It’s another video on YouTube. But unlike most, it went viral very quickly. Within a week of its posting, it received 12,500,000 hits. Other videos have been made in response, both in favor of and objecting to the spoken word message of the videographer. Several major newspapers have reported on it while discussions in blogs and on social networks has been quite robust. Having read about it in an email, I watched and began to follow this phenomenon.
In his spoken word video, Why I Hate Religion, but Love Jesus, Jefferson Bethke from Tacoma, Washington, presents a critique of religion based on his conversion experience from a church-goer to a lover of Jesus. The presentation is frank, dynamic, and draws on many popular criticisms of Christianity. In general, the response is much as you’d expect: a majority of people “like” the video and a minority of people, presumably people in some way involved in traditional Christianity, “dislike” the video.
My interest in the video is not the content. To be honest about it, there are parts I agree with and other parts that I don’t. There is inaccurate information in the video, like the claim that Jesus came to abolish religion. I think it’s probably difficult for many people to understand that Jesus and his followers were faithful Jews who were very much part of Jewish life in first century Palestine. The early followers of Jesus became distraught when they are expelled from synagogues in the mid-first century for not being strict Jews. Jesus and his immediate followers were very religious people. While Mr. Bathke claims that early Christians were not religious, that’s just not accurate. They just weren’t Christians. They were Jews. That said, I don’t expect Mr. Bathke to be a Biblical scholar or historian. Instead, he’s a person who’s had what seems to be a profound personal experience. Many people have resonated with his experience. That’s what I find most fascinating.
I know many people who describe themselves as liberal or progressive. Over time, they realized that their church experience didn’t nourish the growing spiritual dimension of their lives. This led them to seek out other spiritual practices from Eastern and Earth-based religions. Most of these people drifted from church-life without much comment or notice. Some were bored, some were angry, and some were simply indifferent about religion. Many have found something that sustains their spirits in places other than a traditional church.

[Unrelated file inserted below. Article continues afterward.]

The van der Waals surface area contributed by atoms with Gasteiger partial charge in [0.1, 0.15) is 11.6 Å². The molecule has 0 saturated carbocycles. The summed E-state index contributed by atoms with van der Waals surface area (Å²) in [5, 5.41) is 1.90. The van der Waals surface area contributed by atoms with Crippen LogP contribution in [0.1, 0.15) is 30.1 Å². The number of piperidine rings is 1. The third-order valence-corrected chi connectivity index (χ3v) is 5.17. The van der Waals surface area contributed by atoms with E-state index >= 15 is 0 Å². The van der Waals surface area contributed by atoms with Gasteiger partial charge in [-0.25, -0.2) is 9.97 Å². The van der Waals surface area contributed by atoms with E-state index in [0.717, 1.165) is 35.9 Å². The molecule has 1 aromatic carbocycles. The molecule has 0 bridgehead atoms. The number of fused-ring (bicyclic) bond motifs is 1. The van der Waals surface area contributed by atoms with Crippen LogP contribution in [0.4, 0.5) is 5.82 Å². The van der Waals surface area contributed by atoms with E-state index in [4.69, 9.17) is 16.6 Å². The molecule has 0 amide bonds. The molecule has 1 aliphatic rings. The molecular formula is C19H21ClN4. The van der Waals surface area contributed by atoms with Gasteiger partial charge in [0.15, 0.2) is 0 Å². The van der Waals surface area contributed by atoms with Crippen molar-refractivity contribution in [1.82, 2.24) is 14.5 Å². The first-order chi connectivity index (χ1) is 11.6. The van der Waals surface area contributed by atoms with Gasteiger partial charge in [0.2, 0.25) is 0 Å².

The experience of liberal or progressive people who have quietly given up participating in church is very different from the phenomenon occurring among Evangelical Christians. Over the last ten years or so, younger people, like Mr. Bethke, have discovered that religious organizations, i.e, churches, spend a great deal of effort to maintain the needs of the organization. It’s a simple reality: if a group has a building, staff, and a range of programs, there will be a significant focus to raise money and support the budget to pay for these things. Doing that successfully results in organizational efforts designed to keep people involved in the church rather than challenging them to change. Challenging people to change has the potential to drive them away. In sum, the needs of the institution can be contrary to a pure desire to live the way that Jesus taught. The way of life taught by Jesus was deeply rooted in his life as a Jew while it was also counter cultural.